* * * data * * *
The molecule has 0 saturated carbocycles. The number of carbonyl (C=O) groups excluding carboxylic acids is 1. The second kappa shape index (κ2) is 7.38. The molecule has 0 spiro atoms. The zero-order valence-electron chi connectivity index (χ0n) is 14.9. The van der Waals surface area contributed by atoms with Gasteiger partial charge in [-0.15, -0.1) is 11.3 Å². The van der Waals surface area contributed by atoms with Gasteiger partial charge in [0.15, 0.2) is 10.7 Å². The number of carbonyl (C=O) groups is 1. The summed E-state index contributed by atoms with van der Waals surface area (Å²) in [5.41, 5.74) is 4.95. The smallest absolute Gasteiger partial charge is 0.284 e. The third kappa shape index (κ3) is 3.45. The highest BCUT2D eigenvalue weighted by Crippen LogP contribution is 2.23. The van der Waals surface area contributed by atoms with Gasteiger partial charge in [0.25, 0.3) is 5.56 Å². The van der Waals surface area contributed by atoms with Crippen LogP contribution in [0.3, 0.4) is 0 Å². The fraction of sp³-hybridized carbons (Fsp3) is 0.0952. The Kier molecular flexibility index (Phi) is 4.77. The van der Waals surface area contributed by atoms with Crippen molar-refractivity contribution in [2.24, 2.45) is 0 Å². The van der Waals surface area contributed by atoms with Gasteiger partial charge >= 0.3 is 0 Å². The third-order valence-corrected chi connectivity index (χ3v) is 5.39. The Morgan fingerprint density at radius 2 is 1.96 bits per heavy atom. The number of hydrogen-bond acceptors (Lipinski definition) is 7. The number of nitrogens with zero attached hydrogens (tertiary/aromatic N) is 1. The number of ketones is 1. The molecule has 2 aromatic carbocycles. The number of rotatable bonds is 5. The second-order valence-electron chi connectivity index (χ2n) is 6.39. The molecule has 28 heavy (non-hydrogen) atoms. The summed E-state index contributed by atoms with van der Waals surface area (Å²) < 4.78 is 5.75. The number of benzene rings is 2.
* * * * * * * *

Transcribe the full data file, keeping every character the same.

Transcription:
The molecule has 0 saturated carbocycles. The number of carbonyl (C=O) groups excluding carboxylic acids is 1. The second kappa shape index (κ2) is 7.38. The molecule has 0 spiro atoms. The zero-order valence-electron chi connectivity index (χ0n) is 14.9. The van der Waals surface area contributed by atoms with Gasteiger partial charge in [-0.15, -0.1) is 11.3 Å². The van der Waals surface area contributed by atoms with Gasteiger partial charge in [0.15, 0.2) is 10.7 Å². The number of carbonyl (C=O) groups is 1. The summed E-state index contributed by atoms with van der Waals surface area (Å²) in [5.41, 5.74) is 4.95. The smallest absolute Gasteiger partial charge is 0.284 e. The third kappa shape index (κ3) is 3.45. The highest BCUT2D eigenvalue weighted by Crippen LogP contribution is 2.23. The van der Waals surface area contributed by atoms with Gasteiger partial charge in [0.25, 0.3) is 5.56 Å². The van der Waals surface area contributed by atoms with Crippen LogP contribution in [0.3, 0.4) is 0 Å². The fraction of sp³-hybridized carbons (Fsp3) is 0.0952. The Kier molecular flexibility index (Phi) is 4.77. The van der Waals surface area contributed by atoms with Crippen molar-refractivity contribution in [2.24, 2.45) is 0 Å². The van der Waals surface area contributed by atoms with Gasteiger partial charge >= 0.3 is 0 Å². The third-order valence-corrected chi connectivity index (χ3v) is 5.39. The Morgan fingerprint density at radius 2 is 1.96 bits per heavy atom. The number of hydrogen-bond acceptors (Lipinski definition) is 7. The number of nitrogens with zero attached hydrogens (tertiary/aromatic N) is 1. The number of ketones is 1. The molecule has 2 aromatic carbocycles. The number of rotatable bonds is 5. The second-order valence-electron chi connectivity index (χ2n) is 6.39. The molecule has 28 heavy (non-hydrogen) atoms. The summed E-state index contributed by atoms with van der Waals surface area (Å²) < 4.78 is 5.75. The number of benzene rings is 2.